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Screams, insults and confinement: that was what Diana endured in the seven years before she ended a relationship with her boyfriend.
Though she knew there were institutions and programs in Cuba that handled cases of violence against women, she didn’t reach out to any of them. She had no faith that they could really protect her.
“It’s not just getting beaten. Violence is (also) not speaking to you, ignoring you, restricting you. It was this horrible, extreme level of control,” the 37-year-old woman, an employee at a state institution, told The Associated Press. “I don’t know why I couldn’t get out of it, flee, find a proper solution.”
Diana asked that her last name not be published because she was afraid for her safety.
In recent years, visibility of violence against women in Cuba has grown thanks in large part to social media and rising feminist activism. Yet there is no recent public data on acts of femicide, because Cuban law doesn’t recognize it as a separate crime; instead, it lumps it in with all aggravated homicides.
Authorities argue that two recently passed measures — the Family Code and a new penal code — are enough to combat the abuse, but activists want more: They are pushing Parliament and campaigning on social media for a comprehensive law that would encourage and protect women who file complaints.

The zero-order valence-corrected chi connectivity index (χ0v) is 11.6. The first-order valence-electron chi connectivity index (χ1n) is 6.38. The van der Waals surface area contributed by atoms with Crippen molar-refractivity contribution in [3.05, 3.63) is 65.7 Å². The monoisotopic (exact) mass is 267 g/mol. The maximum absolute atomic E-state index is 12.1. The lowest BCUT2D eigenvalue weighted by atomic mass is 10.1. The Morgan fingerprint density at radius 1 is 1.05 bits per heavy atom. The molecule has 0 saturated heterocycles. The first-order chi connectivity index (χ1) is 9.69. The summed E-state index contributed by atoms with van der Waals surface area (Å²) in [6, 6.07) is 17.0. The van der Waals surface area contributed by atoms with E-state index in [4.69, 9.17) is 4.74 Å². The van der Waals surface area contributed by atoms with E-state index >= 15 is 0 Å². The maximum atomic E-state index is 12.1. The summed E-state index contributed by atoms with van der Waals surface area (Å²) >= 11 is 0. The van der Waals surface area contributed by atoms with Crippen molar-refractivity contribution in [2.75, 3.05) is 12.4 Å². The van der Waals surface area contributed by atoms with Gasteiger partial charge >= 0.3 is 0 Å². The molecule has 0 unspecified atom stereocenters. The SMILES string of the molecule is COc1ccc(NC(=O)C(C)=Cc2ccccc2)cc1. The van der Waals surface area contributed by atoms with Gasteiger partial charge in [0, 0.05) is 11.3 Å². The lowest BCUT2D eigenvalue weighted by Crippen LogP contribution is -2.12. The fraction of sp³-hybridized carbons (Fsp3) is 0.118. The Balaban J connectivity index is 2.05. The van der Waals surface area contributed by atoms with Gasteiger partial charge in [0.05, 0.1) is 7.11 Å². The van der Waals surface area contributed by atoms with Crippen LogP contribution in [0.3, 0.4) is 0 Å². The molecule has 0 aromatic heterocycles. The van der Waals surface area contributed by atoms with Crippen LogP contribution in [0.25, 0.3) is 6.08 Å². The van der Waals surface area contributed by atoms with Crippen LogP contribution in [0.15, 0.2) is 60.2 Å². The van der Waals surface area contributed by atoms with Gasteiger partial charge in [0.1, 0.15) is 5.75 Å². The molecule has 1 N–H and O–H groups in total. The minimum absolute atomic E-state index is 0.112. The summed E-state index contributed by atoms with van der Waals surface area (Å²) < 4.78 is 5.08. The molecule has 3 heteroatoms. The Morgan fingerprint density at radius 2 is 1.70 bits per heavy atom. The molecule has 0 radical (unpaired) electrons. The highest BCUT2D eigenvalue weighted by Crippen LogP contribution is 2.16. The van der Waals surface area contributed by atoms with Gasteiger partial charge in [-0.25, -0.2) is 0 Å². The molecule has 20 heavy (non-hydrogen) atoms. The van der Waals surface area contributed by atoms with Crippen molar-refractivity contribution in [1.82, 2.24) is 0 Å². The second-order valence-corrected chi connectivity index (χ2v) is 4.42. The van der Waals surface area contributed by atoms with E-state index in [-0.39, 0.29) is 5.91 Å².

“Gender-based violence is structural and systematic, and therefore, the response needs to be have the same scope, not just be stuck in family or penal law,” social media platform YoSiTeCreo (“I Do Believe You”) said in an emailed response to questions from the AP. The platform emerged shortly after internet service on cellphones expanded in Cuba in 2018.
Between 1960 and 1990, the island advanced to the forefront of women’s rights: Women could get divorced when it was still restricted in surrounding Latin American and Caribbean countries across the region; they shared parental rights of their children; and they were included in higher education and the labor market following the 1959 revolution. They were also given pay equal to men and were granted a full year of maternity leave. In 1961, abortions were made legal and provided for free.
But violence against women stayed hidden, even as women’s movements in countries across the region advanced measures to fight and punish it.
Today, statistics on violence against women in Cuba are scarce and outdated. The government still cites data from it’s 2016 National Gender Survey, released in 2019. It shows that 26.6% of the island’s 5 million women were victims of some kind of abuse by their partners, while only 3.7% sought help.
Meanwhile, the death of women at the hands of their partners reached nearly one in every 100,000 women at the time, about 50 deaths per year.
YoSiTeCreo says it counted 32 femicides in 2020, 35 last year and 32 so far this year, including two “vicarious” homicides: attacks against others — usually children — carried out to hurt the woman.